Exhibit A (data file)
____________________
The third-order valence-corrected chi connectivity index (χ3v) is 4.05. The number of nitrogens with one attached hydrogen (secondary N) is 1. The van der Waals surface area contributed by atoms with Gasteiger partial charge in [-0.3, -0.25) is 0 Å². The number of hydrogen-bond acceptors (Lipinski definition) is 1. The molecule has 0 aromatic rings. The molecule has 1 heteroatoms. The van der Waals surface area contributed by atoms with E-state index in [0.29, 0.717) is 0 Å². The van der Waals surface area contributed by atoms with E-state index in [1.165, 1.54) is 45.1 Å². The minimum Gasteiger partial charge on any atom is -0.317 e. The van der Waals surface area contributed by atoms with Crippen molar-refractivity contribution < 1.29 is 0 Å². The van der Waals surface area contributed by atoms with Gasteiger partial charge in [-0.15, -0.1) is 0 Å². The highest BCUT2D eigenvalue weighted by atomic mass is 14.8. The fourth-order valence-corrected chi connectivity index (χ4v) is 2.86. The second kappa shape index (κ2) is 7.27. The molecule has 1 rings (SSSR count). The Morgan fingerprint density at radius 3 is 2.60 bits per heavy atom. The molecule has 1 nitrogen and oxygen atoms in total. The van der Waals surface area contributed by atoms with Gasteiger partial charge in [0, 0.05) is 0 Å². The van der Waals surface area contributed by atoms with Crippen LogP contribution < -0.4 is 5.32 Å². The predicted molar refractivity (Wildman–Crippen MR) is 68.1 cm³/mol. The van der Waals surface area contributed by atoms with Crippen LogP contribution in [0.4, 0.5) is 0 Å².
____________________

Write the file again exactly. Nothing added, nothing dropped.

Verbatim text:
The third-order valence-corrected chi connectivity index (χ3v) is 4.05. The number of nitrogens with one attached hydrogen (secondary N) is 1. The van der Waals surface area contributed by atoms with Gasteiger partial charge in [-0.3, -0.25) is 0 Å². The number of hydrogen-bond acceptors (Lipinski definition) is 1. The molecule has 0 aromatic rings. The molecule has 1 heteroatoms. The van der Waals surface area contributed by atoms with E-state index in [0.29, 0.717) is 0 Å². The van der Waals surface area contributed by atoms with E-state index in [1.165, 1.54) is 45.1 Å². The minimum Gasteiger partial charge on any atom is -0.317 e. The van der Waals surface area contributed by atoms with Crippen molar-refractivity contribution < 1.29 is 0 Å². The van der Waals surface area contributed by atoms with Gasteiger partial charge in [-0.15, -0.1) is 0 Å². The highest BCUT2D eigenvalue weighted by atomic mass is 14.8. The fourth-order valence-corrected chi connectivity index (χ4v) is 2.86. The second kappa shape index (κ2) is 7.27. The molecule has 1 rings (SSSR count). The Morgan fingerprint density at radius 3 is 2.60 bits per heavy atom. The molecule has 1 nitrogen and oxygen atoms in total. The van der Waals surface area contributed by atoms with Gasteiger partial charge in [0, 0.05) is 0 Å². The van der Waals surface area contributed by atoms with Crippen LogP contribution < -0.4 is 5.32 Å². The predicted molar refractivity (Wildman–Crippen MR) is 68.1 cm³/mol. The van der Waals surface area contributed by atoms with Crippen LogP contribution in [0.4, 0.5) is 0 Å².